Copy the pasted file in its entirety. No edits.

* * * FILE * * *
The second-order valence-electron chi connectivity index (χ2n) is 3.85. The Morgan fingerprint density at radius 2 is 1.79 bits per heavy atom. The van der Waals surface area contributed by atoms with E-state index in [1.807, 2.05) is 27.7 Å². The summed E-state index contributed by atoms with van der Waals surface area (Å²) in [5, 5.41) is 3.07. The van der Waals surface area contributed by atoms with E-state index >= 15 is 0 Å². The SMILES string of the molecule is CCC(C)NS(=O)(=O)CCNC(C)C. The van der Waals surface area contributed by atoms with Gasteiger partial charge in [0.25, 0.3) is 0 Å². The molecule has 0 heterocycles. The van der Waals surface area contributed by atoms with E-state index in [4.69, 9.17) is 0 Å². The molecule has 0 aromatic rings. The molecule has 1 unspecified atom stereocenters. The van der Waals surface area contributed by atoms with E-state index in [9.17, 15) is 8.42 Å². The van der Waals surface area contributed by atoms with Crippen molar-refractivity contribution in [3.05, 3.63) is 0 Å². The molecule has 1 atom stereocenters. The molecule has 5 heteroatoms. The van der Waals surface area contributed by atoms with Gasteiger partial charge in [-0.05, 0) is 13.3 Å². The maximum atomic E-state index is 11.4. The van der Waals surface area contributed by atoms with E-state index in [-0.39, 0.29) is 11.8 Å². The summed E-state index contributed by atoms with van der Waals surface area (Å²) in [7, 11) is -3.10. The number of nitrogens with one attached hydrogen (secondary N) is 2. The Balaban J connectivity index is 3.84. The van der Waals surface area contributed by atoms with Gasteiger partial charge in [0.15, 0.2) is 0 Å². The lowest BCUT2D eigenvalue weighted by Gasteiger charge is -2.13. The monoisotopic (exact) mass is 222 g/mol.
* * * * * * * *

The second-order valence-electron chi connectivity index (χ2n) is 3.85. The Morgan fingerprint density at radius 2 is 1.79 bits per heavy atom. The van der Waals surface area contributed by atoms with E-state index in [1.807, 2.05) is 27.7 Å². The summed E-state index contributed by atoms with van der Waals surface area (Å²) in [5, 5.41) is 3.07. The van der Waals surface area contributed by atoms with E-state index >= 15 is 0 Å². The SMILES string of the molecule is CCC(C)NS(=O)(=O)CCNC(C)C. The van der Waals surface area contributed by atoms with Gasteiger partial charge in [0.25, 0.3) is 0 Å². The molecule has 0 heterocycles. The van der Waals surface area contributed by atoms with E-state index in [4.69, 9.17) is 0 Å². The molecule has 0 aromatic rings. The molecule has 1 unspecified atom stereocenters. The van der Waals surface area contributed by atoms with E-state index in [9.17, 15) is 8.42 Å². The van der Waals surface area contributed by atoms with Crippen molar-refractivity contribution in [3.05, 3.63) is 0 Å². The molecule has 1 atom stereocenters. The molecule has 5 heteroatoms. The van der Waals surface area contributed by atoms with Gasteiger partial charge in [-0.05, 0) is 13.3 Å². The maximum atomic E-state index is 11.4. The van der Waals surface area contributed by atoms with E-state index in [-0.39, 0.29) is 11.8 Å². The summed E-state index contributed by atoms with van der Waals surface area (Å²) in [7, 11) is -3.10. The number of nitrogens with one attached hydrogen (secondary N) is 2. The Balaban J connectivity index is 3.84. The van der Waals surface area contributed by atoms with Gasteiger partial charge in [0.15, 0.2) is 0 Å². The lowest BCUT2D eigenvalue weighted by Gasteiger charge is -2.13. The monoisotopic (exact) mass is 222 g/mol.